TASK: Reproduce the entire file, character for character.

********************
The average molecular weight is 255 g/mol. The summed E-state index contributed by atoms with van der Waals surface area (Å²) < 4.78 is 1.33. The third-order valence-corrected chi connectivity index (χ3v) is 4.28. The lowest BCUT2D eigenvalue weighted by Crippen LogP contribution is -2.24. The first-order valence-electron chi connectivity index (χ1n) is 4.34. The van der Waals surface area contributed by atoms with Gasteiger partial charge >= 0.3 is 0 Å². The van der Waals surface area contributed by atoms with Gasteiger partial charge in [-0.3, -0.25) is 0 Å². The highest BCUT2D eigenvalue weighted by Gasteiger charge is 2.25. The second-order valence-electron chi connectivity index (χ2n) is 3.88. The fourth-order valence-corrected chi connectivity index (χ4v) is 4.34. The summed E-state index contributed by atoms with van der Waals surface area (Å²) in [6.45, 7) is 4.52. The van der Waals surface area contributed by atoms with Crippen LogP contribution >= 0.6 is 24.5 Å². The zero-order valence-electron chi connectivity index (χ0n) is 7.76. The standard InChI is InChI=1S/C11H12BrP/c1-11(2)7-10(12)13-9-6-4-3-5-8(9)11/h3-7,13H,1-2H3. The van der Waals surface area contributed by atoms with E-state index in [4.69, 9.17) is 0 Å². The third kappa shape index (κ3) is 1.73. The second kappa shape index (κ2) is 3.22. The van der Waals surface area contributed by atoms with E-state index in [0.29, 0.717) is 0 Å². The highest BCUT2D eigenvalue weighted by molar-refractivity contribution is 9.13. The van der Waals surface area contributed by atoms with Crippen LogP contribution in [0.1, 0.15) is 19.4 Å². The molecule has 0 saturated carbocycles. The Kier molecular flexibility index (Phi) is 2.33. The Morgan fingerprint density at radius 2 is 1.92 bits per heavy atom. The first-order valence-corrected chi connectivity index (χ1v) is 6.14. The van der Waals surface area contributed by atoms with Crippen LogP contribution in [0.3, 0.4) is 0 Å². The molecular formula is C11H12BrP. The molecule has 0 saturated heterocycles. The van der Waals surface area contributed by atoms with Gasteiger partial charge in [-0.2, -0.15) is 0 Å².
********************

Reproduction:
The average molecular weight is 255 g/mol. The summed E-state index contributed by atoms with van der Waals surface area (Å²) < 4.78 is 1.33. The third-order valence-corrected chi connectivity index (χ3v) is 4.28. The lowest BCUT2D eigenvalue weighted by Crippen LogP contribution is -2.24. The first-order valence-electron chi connectivity index (χ1n) is 4.34. The van der Waals surface area contributed by atoms with Gasteiger partial charge >= 0.3 is 0 Å². The van der Waals surface area contributed by atoms with Gasteiger partial charge in [-0.3, -0.25) is 0 Å². The highest BCUT2D eigenvalue weighted by Gasteiger charge is 2.25. The second-order valence-electron chi connectivity index (χ2n) is 3.88. The fourth-order valence-corrected chi connectivity index (χ4v) is 4.34. The summed E-state index contributed by atoms with van der Waals surface area (Å²) in [6.45, 7) is 4.52. The van der Waals surface area contributed by atoms with Crippen LogP contribution >= 0.6 is 24.5 Å². The zero-order valence-electron chi connectivity index (χ0n) is 7.76. The standard InChI is InChI=1S/C11H12BrP/c1-11(2)7-10(12)13-9-6-4-3-5-8(9)11/h3-7,13H,1-2H3. The van der Waals surface area contributed by atoms with E-state index in [4.69, 9.17) is 0 Å². The third kappa shape index (κ3) is 1.73. The second kappa shape index (κ2) is 3.22. The van der Waals surface area contributed by atoms with E-state index in [0.29, 0.717) is 0 Å². The highest BCUT2D eigenvalue weighted by molar-refractivity contribution is 9.13. The van der Waals surface area contributed by atoms with Crippen LogP contribution in [0.1, 0.15) is 19.4 Å². The molecule has 0 saturated carbocycles. The Kier molecular flexibility index (Phi) is 2.33. The Morgan fingerprint density at radius 2 is 1.92 bits per heavy atom. The first-order valence-corrected chi connectivity index (χ1v) is 6.14. The van der Waals surface area contributed by atoms with Crippen LogP contribution in [0.3, 0.4) is 0 Å². The molecular formula is C11H12BrP. The molecule has 0 saturated heterocycles. The van der Waals surface area contributed by atoms with Gasteiger partial charge in [-0.2, -0.15) is 0 Å².